Social Media: The Question of Regulation and Moral Panic
October 19, 2011
Toronto, October 19, 2011 In the wake of demonstrations and riots organized through social media channels, the notion of regulating these channels has become increasingly more persuasive in the hopes of either preventing riots altogether or sourcing some responsibility.
Beyond the argument for public order, offers Randall Craig, social media and web expert, and author of the Online PR and Social Media series, proponents of regulation point out that governments already scan all phone and email conversations for issues of public safety and security. And in the private sector, emails are routinely scanned as well. Scanning encrypted messages sent from a Blackberry is said to be putting this platform at parity with the others.
Craig also offers a few arguments that suggest regulation and control are inappropriate, and ultimately unnecessary:
1. For the good: Providing a back door that governments can monitor, takes away a primary way for ordinary citizens to assert their right to free speech. Social media empowers for good as well as for bad, but it doesnt do anything unless a person actually uses it. It is how a tool is used that determines if it is good or bad.
2. Essential freedoms: Most jurisdictions recognize peoples rights of free speech and privacy. By regulating this one channel of communication, we begin a slippery slope to a society that does not value or protect any freedoms.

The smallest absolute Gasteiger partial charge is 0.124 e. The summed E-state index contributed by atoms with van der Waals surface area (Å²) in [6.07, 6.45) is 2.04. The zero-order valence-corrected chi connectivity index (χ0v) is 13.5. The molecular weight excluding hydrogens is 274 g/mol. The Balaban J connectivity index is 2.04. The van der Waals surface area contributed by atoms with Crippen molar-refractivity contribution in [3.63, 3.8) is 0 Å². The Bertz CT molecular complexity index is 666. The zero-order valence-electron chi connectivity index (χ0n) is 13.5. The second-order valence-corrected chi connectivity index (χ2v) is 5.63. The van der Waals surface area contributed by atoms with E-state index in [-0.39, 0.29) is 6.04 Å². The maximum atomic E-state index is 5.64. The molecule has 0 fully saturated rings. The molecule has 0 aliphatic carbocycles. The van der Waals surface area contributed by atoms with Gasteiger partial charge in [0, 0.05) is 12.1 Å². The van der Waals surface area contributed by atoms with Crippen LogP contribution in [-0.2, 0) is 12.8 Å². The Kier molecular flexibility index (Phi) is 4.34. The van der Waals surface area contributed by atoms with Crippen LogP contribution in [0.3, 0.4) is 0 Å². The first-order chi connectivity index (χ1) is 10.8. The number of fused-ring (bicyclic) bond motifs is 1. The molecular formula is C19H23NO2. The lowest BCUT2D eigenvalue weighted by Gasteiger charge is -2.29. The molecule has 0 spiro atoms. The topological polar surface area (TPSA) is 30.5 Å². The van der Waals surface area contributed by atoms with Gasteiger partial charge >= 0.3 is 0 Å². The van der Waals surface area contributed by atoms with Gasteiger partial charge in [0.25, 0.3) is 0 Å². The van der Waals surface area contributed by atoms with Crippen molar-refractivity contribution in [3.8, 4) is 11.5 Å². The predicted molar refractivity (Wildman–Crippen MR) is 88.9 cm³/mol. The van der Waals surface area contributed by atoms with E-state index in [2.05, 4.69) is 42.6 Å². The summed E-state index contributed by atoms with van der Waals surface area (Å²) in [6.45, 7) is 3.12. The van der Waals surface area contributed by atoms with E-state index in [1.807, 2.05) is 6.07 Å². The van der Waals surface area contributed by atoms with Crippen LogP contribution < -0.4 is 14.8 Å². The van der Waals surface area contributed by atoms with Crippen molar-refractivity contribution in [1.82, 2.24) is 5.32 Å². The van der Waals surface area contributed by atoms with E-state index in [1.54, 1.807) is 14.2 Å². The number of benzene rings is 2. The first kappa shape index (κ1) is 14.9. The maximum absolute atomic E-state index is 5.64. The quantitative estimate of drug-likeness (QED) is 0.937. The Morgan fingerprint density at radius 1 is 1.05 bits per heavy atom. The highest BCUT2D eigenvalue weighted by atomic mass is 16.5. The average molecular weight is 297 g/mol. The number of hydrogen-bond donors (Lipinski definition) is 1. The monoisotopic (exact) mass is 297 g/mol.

3. Accountability: People should be held accountable for their specific actions using evidence that is lawfully obtained, without trampling the rights of the majority. In London there are 1000′s of video cameras that can be used to identify suspects. By questioning the suspects and examining their smart phones, police can work backwards to identify the organizers.
4. Crowd-sourced justice: Bystanders have been known to use their Smartphones to post pictures and videos online. In the UK, the London police force have set up a web site of pictures and videos (www.met.police.uk/disordersuspects), asking the public for help to find and catch rioters. And on Facebook, Vancouver citizens outed hockey rioters as well (www.Facebook.com/vancouverriot2011photos). More than anything else, these countervailing activities will reduce or eliminate the effectiveness of using social media for bad. No longer is it possible to hide when Google, Facebook, Flickr, and YouTube see all.
The use of Social Media for unlawful activity is not being advocated, and there is a fundamental belief that anyone who breaks the law should be prosecuted to the full extent of that law. But the restriction and loss of freedom of expression exclusively in one communication channel is inappropriate, and because of crowd-sourced justice, unnecessary.
Since 1994, Randall Craig has advised on web and social media strategy. He is the author of six books including the Online PR and Social Media series. More information about Randall Craig can be found at www.randallcraig.com.
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